Wounded Warriors Project Super Bowl Ad

One of the more important Super Bowl commercials came from the Wounded Warriors Project, in which the narrator of the ad delivered an important message to viewers.

“Without the sacrifice of our military and their families, they’d be no Super Bowl.”

CLICK HERE to see the rest of the 2013 Super Bowl commercials as well as all of the best, worst and most unforgettable from the past.

As the San Francisco 49ers and Baltimore Ravens battled for the right to lift the Lombardi Trophy, Super Bowl advertisers competed for another prize: your attention. Each time that CBS cut away from Super Bowl XLVII to pay the bills (or because the lights went out), another group of blockbuster commercials and movie trailers were unveiled (although many had been teased). At your Super Bowl party, were people paying closer attention during the game or the commercial breaks?

While memorable Super Bowl commercials like Apple’s ‘1984’ and Snickers’ spot that featured Betty White will be remembered so many more are soon forgotten or, even worse, ridiculed as super fails. Will this ad make this year’s best list? Is it controversial? Or, even worse, destined to be forgotten?

Outgoing EPA Chief Convinced Obama Serious On Climate Change

(Corrects paragraph 27 to show Jackson drove her mother’s sister, not her own sister, out of New Orleans during Hurricane Katrina)

By John Shiffman, Valerie Volcovici and Patrick Rucker

WASHINGTON, Feb 4 (Reuters) – The departing chief of the U.S. Environmental Protection Agency, Lisa P. Jackson, says she cringes whenever she is asked if President Barack Obama is truly serious about confronting climate change.

Of course he is, she tells them. “I don’t think you need clues. The president has been really clear … I’m not sure how much clearer he could be.”

And yet even Jackson herself was caught off guard last month, when sitting just steps from Obama during his second-term swearing-in, the president cited the threats posed by climate change so prominently in his inaugural address.

“Surprised? Of course. Because I did not know what he was going to say. But pleased? Absolutely,” the EPA administrator told Reuters in a wide-ranging interview before she leaves office later this month.

For Jackson, 50, a former New Jersey state official with no national profile until Obama chose her to lead the EPA during his first term, the lengthy inaugural nod to climate change served as a satisfying coda to a tumultuous tenure marked by clashes with Republican lawmakers and agricultural communities.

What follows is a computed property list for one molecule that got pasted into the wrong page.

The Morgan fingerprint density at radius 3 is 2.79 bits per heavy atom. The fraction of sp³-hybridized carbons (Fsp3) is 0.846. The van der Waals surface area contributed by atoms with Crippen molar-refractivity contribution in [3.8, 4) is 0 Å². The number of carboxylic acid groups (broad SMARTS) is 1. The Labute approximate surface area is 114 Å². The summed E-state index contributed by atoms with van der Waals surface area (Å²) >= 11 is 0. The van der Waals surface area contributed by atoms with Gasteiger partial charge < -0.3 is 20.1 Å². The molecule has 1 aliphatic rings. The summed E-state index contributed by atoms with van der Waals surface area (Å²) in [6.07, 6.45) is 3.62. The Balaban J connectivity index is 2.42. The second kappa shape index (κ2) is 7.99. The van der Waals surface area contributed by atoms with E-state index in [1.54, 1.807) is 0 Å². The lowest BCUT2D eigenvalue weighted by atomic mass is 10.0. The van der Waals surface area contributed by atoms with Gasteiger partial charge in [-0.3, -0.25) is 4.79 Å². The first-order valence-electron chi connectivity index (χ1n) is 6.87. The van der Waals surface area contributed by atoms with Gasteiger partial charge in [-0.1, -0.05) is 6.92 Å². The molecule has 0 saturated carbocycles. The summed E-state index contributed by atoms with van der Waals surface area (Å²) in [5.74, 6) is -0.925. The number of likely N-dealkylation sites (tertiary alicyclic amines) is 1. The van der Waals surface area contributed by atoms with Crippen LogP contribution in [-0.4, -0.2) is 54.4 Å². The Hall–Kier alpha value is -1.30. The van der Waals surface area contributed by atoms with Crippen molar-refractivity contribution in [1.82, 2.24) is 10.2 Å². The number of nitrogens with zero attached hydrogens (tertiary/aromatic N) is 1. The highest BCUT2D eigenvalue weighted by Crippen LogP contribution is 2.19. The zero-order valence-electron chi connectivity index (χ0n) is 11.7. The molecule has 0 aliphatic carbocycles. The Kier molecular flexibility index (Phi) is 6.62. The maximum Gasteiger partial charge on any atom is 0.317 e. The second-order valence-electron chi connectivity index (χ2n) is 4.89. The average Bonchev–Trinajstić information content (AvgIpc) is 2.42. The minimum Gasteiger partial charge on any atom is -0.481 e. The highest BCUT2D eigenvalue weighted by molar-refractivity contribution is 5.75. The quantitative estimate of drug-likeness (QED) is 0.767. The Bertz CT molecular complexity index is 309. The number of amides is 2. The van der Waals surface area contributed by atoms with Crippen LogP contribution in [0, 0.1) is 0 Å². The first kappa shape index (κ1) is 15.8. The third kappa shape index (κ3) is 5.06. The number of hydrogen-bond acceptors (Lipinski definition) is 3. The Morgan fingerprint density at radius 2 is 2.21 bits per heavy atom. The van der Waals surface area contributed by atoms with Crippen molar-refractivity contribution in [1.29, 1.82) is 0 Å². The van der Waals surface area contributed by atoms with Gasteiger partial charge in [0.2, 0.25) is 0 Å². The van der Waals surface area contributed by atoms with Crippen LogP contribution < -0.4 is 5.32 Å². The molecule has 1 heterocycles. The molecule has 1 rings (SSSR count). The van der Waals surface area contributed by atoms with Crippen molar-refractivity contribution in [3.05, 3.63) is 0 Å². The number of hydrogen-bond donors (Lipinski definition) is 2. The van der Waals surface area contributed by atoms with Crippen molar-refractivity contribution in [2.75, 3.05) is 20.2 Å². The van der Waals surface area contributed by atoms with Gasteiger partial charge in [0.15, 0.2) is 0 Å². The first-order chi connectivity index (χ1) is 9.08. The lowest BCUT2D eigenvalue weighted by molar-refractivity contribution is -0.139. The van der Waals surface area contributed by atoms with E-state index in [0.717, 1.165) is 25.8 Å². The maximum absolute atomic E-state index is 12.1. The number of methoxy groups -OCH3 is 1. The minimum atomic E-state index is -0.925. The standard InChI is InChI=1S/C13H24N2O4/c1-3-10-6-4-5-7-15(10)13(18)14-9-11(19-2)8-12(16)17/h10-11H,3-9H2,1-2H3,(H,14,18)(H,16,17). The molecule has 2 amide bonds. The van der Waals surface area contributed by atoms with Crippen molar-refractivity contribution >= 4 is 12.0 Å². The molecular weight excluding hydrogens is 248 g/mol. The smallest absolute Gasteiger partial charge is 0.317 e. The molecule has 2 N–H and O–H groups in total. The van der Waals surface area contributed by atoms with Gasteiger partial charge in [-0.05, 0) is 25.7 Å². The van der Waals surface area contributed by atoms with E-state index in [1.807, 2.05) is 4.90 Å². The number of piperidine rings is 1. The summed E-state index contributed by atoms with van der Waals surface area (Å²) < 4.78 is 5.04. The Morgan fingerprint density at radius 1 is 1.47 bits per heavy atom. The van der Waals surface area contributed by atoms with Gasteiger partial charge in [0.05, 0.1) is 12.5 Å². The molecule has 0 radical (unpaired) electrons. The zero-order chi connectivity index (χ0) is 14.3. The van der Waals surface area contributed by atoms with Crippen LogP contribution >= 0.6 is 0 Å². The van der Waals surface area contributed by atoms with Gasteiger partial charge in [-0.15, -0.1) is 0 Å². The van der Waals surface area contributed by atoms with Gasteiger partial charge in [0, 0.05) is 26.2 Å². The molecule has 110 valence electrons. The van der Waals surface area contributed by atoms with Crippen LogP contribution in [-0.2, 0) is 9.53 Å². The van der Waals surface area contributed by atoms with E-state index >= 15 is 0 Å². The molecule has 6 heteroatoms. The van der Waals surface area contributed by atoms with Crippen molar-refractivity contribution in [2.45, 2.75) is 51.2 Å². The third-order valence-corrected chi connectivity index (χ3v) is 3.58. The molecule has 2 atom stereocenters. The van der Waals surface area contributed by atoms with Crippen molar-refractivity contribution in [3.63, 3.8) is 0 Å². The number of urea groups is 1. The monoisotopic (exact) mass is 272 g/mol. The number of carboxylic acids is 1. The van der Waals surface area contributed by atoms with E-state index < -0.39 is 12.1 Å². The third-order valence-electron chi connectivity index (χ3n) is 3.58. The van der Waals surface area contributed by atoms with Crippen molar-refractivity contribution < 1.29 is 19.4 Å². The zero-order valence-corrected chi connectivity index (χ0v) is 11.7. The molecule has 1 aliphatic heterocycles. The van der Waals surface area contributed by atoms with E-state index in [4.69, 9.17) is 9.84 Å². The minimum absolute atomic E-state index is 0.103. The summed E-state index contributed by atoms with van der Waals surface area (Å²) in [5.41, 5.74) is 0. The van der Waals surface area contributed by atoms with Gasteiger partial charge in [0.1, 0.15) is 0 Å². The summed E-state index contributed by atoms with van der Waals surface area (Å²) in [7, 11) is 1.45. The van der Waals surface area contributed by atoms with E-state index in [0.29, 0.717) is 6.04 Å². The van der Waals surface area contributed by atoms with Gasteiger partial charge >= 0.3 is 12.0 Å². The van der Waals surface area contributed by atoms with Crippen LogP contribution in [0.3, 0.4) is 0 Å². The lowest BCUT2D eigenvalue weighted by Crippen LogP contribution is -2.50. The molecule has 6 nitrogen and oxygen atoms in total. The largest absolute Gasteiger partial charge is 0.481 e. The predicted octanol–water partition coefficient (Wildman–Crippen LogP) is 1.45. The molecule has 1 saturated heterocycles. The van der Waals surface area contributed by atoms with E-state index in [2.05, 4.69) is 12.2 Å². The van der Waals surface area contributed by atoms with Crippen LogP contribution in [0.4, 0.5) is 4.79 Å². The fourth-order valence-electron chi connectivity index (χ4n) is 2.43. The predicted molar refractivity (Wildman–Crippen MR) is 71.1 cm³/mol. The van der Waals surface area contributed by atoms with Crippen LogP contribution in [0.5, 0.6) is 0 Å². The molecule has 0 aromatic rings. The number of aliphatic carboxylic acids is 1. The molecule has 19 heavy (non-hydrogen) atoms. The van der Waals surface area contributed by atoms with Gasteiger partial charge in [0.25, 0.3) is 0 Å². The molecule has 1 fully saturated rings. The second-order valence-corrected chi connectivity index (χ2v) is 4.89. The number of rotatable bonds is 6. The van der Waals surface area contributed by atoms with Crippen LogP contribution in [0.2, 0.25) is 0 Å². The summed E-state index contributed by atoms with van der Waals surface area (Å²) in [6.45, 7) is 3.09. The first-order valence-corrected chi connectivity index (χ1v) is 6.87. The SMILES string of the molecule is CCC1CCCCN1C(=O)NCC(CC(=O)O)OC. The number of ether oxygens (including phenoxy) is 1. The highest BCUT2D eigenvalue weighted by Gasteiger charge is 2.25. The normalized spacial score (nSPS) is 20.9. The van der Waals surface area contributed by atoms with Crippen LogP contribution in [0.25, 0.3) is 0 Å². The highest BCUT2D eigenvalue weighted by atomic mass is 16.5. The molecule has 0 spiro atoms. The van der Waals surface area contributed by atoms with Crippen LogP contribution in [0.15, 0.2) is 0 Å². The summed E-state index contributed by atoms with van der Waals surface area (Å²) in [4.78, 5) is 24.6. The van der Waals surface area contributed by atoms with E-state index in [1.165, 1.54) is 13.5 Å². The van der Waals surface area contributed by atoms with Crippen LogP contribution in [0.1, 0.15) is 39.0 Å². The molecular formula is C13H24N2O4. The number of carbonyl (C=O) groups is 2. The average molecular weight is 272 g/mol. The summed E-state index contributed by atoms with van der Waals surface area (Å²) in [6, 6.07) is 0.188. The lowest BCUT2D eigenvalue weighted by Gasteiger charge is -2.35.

Jackson’s deepest regret, she said, is that she failed to reach out to rural, often conservative regions of the United States. As a result, she said, opponents were able to generate politically damaging rumors of looming regulatory crackdowns, such as a fictitious EPA plan to treat bovine excretions as dangerous pollutants.

“If I were starting again, I would from day one make a much stronger effort to do personal outreach in rural America,” Jackson said. “Had I known that these myths about everything from cow flatulence to spilled milk could be seen as ‘The EPA is coming to get you,’ I would have spent more time trying to inoculate against that.”

CHANGES BY RULE-MAKING, NOT LAWS

Jackson plans to leave office on Feb. 14. She cites among her achievements rules to limit carbon emissions from power plants for the first time, and having struck a deal to make U.S. cars more fuel efficient. Her signature achievement, she said, was the so-called endangerment finding that greenhouse gases pose a danger to human health, a formal declaration that paved the way for the agency to write the carbon-cutting rules.

“I always said we would make common sense steps forward,” she said. “We wouldn’t try to turn the world on its ear.”

Jackson’s tenure, though, was marked by repeated conflicts with some conservatives and Republicans who decried the new, more stringent, air and water regulations. The critics argued that these were not based on sound science, were onerous for business and detrimental to the economy.

With Congress polarized and otherwise focused on budgetary issues, lawmakers appear unlikely to consider comprehensive climate change legislation during Obama’s second term.

For that reason, the next EPA administrator is likely to continue Jackson’s approach, using the endangerment finding and other administrative avenues to further target greenhouse gas emissions, such as those from the country’s coal-fired power plants.

Reuters reported on Friday that the White House is leaning toward Gina McCarthy, the current EPA assistant administrator for air and radiation, as Jackson’s replacement.

Jackson declined to comment on possible successors, but said that whoever replaces her would at least enjoy a four-year head start on the Democratic regulatory agenda.

“The next administrator will have a bit more luxury, because we are not entirely done with those things, but in terms of working with the administration on climate and clean energy, on other things like clean water and toxins, there will be a little more discretion in terms of how the next administrator sets those priorities,” Jackson said.

Jackson declined to discuss her private conversations with Obama on climate change or other pending environmental issues, including the proposed Keystone XL oil pipeline from Canada to the Gulf of Mexico, which awaits State Department approval.

She also declined to say which of the EPA proposals now awaiting final White House approval – including curbs on smog-causing ozone and rules to lower the sulphuric content of gasoline – might be finalized first.